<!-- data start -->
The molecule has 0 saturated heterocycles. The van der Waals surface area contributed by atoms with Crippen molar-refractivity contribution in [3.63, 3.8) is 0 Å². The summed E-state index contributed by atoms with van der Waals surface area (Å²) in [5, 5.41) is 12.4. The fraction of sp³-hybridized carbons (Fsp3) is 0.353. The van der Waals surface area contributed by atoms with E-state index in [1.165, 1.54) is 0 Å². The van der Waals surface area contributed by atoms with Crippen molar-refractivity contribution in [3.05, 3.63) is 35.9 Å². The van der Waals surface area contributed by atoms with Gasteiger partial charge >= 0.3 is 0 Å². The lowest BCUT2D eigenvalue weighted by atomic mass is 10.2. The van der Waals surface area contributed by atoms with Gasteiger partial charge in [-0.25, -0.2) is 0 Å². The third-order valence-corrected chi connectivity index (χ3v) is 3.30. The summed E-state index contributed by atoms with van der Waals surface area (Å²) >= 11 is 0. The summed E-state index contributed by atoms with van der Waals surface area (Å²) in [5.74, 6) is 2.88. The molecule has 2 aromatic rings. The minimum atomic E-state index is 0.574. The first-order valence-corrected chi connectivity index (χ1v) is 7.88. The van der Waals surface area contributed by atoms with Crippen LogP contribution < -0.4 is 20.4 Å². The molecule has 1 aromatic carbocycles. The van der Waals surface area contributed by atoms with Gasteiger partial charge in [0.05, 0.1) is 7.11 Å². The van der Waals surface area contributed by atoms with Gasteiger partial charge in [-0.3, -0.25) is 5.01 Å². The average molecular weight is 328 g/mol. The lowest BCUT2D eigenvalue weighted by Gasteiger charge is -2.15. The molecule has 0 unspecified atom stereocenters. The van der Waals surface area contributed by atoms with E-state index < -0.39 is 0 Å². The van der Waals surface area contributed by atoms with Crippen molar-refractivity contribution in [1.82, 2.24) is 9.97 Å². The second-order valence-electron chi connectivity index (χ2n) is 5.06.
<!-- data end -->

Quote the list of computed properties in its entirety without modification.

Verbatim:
The molecule has 0 saturated heterocycles. The van der Waals surface area contributed by atoms with Crippen molar-refractivity contribution in [3.63, 3.8) is 0 Å². The summed E-state index contributed by atoms with van der Waals surface area (Å²) in [5, 5.41) is 12.4. The fraction of sp³-hybridized carbons (Fsp3) is 0.353. The van der Waals surface area contributed by atoms with E-state index in [1.165, 1.54) is 0 Å². The van der Waals surface area contributed by atoms with Crippen molar-refractivity contribution in [3.05, 3.63) is 35.9 Å². The van der Waals surface area contributed by atoms with Gasteiger partial charge >= 0.3 is 0 Å². The lowest BCUT2D eigenvalue weighted by atomic mass is 10.2. The van der Waals surface area contributed by atoms with Gasteiger partial charge in [-0.25, -0.2) is 0 Å². The third-order valence-corrected chi connectivity index (χ3v) is 3.30. The summed E-state index contributed by atoms with van der Waals surface area (Å²) >= 11 is 0. The summed E-state index contributed by atoms with van der Waals surface area (Å²) in [5.74, 6) is 2.88. The molecule has 2 aromatic rings. The minimum atomic E-state index is 0.574. The first-order valence-corrected chi connectivity index (χ1v) is 7.88. The van der Waals surface area contributed by atoms with Crippen LogP contribution < -0.4 is 20.4 Å². The molecule has 1 aromatic carbocycles. The van der Waals surface area contributed by atoms with Gasteiger partial charge in [0.05, 0.1) is 7.11 Å². The van der Waals surface area contributed by atoms with Gasteiger partial charge in [-0.3, -0.25) is 5.01 Å². The average molecular weight is 328 g/mol. The lowest BCUT2D eigenvalue weighted by Gasteiger charge is -2.15. The molecule has 0 unspecified atom stereocenters. The van der Waals surface area contributed by atoms with E-state index < -0.39 is 0 Å². The van der Waals surface area contributed by atoms with Crippen molar-refractivity contribution in [1.82, 2.24) is 9.97 Å². The second-order valence-electron chi connectivity index (χ2n) is 5.06.